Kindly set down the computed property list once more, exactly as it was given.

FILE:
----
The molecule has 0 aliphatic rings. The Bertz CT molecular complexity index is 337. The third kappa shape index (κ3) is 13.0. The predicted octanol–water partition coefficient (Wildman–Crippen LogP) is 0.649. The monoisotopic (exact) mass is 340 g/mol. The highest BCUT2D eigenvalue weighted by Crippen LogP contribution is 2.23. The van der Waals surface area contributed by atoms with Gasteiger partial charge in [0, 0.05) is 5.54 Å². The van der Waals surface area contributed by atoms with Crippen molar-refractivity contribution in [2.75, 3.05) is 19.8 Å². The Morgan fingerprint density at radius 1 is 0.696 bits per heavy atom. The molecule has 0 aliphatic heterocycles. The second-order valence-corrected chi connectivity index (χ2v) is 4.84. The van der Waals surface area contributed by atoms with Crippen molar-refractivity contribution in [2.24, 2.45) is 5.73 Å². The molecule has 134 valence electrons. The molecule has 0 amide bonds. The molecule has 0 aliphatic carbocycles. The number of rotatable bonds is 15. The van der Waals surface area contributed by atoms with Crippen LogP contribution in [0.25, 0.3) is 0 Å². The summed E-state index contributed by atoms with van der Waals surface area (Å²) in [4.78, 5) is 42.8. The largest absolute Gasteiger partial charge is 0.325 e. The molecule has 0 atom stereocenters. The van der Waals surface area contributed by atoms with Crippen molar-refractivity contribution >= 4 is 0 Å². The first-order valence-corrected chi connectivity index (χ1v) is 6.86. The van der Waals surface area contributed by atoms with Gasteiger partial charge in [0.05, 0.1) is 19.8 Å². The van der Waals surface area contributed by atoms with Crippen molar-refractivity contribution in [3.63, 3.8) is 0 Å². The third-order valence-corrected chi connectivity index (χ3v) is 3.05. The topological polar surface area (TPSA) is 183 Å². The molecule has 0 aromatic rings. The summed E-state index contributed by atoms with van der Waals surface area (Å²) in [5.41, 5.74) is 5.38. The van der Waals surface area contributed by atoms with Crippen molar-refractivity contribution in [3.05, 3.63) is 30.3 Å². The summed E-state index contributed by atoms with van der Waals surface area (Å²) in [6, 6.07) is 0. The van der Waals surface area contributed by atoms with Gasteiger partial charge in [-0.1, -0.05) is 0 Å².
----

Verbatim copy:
The molecule has 0 aliphatic rings. The Bertz CT molecular complexity index is 337. The third kappa shape index (κ3) is 13.0. The predicted octanol–water partition coefficient (Wildman–Crippen LogP) is 0.649. The monoisotopic (exact) mass is 340 g/mol. The highest BCUT2D eigenvalue weighted by Crippen LogP contribution is 2.23. The van der Waals surface area contributed by atoms with Gasteiger partial charge in [0, 0.05) is 5.54 Å². The van der Waals surface area contributed by atoms with Crippen molar-refractivity contribution in [2.75, 3.05) is 19.8 Å². The Morgan fingerprint density at radius 1 is 0.696 bits per heavy atom. The molecule has 0 aliphatic heterocycles. The second-order valence-corrected chi connectivity index (χ2v) is 4.84. The van der Waals surface area contributed by atoms with Crippen molar-refractivity contribution in [2.24, 2.45) is 5.73 Å². The molecule has 134 valence electrons. The molecule has 0 amide bonds. The molecule has 0 aliphatic carbocycles. The number of rotatable bonds is 15. The van der Waals surface area contributed by atoms with Crippen LogP contribution in [0.25, 0.3) is 0 Å². The summed E-state index contributed by atoms with van der Waals surface area (Å²) in [4.78, 5) is 42.8. The largest absolute Gasteiger partial charge is 0.325 e. The molecule has 0 atom stereocenters. The van der Waals surface area contributed by atoms with Crippen molar-refractivity contribution >= 4 is 0 Å². The first-order valence-corrected chi connectivity index (χ1v) is 6.86. The van der Waals surface area contributed by atoms with Gasteiger partial charge in [0.05, 0.1) is 19.8 Å². The van der Waals surface area contributed by atoms with Crippen molar-refractivity contribution in [3.63, 3.8) is 0 Å². The third-order valence-corrected chi connectivity index (χ3v) is 3.05. The topological polar surface area (TPSA) is 183 Å². The molecule has 0 aromatic rings. The summed E-state index contributed by atoms with van der Waals surface area (Å²) in [5.41, 5.74) is 5.38. The van der Waals surface area contributed by atoms with Crippen molar-refractivity contribution in [3.05, 3.63) is 30.3 Å². The summed E-state index contributed by atoms with van der Waals surface area (Å²) in [6, 6.07) is 0. The van der Waals surface area contributed by atoms with Gasteiger partial charge in [-0.1, -0.05) is 0 Å².